British Prime Minister Boris Johnson said on Monday that he wanted to get the travel industry moving again with a simple user-friendly system of rules to allow for trips abroad.
“We need to get people, get the travel industry moving again,” Johnson told reporters. “We want an approach that is as simple as we can possibly make it.”
Britain reopened its borders to large parts of the world on Monday, scrapping quarantine for fully vaccinated arrivals from the European Union, excluding France, and the United States.
But the boost for the travel industry was dimmed by speculation that the government could also soon slap new rules on holidays.
The Times newspaper reported a COVID-19 warning against trips to Spain, the U.K.’s most popular destination, was likely.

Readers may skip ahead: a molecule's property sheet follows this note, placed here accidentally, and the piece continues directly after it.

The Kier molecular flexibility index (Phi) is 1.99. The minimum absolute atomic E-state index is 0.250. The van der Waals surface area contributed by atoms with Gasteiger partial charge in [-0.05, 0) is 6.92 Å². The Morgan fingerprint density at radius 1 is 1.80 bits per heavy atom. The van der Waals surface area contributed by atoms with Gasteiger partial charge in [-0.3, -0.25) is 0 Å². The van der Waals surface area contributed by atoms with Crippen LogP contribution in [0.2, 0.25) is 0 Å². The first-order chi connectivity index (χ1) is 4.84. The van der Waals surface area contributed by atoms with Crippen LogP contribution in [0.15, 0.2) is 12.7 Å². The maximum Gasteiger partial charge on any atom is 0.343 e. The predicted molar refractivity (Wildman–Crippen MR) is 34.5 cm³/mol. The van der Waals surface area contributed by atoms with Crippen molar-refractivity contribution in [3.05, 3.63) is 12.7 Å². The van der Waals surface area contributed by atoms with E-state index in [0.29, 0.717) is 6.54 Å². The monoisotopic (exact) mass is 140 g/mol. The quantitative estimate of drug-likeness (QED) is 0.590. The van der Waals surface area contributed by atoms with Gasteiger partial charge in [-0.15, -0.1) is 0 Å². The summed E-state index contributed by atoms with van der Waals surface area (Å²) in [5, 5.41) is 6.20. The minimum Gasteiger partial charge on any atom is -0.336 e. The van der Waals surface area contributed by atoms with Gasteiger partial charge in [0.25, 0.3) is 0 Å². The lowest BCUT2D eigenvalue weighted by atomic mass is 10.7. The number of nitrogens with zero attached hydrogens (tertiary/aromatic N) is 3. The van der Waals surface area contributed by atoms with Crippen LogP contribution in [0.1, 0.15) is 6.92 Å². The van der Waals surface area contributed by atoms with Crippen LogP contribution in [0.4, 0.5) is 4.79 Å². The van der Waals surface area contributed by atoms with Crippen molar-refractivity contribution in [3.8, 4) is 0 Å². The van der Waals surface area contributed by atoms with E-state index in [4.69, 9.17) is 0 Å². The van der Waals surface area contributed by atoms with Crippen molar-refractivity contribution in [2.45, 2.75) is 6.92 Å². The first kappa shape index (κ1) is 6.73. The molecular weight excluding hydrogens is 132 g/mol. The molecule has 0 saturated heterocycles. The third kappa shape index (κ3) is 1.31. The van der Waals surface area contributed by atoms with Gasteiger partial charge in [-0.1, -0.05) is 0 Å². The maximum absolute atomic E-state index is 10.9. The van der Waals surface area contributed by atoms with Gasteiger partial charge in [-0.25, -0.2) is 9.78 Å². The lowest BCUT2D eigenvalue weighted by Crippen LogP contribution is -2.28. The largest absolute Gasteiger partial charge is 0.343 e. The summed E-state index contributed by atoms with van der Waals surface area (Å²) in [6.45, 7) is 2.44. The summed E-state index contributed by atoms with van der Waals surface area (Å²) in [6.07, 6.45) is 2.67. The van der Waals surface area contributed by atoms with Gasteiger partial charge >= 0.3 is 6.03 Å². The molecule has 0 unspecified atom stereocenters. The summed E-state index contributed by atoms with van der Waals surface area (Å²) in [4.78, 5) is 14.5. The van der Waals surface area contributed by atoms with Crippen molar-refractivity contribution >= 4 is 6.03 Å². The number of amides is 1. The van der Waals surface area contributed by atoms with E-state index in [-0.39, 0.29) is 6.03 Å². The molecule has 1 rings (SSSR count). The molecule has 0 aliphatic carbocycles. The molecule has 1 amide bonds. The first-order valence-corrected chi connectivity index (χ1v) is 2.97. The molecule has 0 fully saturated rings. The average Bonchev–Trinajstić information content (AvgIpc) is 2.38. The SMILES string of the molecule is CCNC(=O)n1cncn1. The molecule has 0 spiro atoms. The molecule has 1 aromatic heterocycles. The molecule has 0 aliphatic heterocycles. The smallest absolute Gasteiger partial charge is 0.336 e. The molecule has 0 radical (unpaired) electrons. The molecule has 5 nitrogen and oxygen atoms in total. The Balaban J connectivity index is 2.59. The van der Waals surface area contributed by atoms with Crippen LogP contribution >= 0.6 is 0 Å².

Spain could go on a new category of risk – the “amber watchlist” – meaning it could be upgraded to “red” at short notice, with arrivals having to quarantine in hotels, the Times said.
Asked about the possibility of an “amber watchlist,” Johnson said that people had to remember that COVID-19 remained dangerous.
“We must try and stop variants coming in, must stop importing variants from abroad, so we have to have a balanced approach,” he said. “What I want to see is something that is as simple and as user friendly for people as possible.”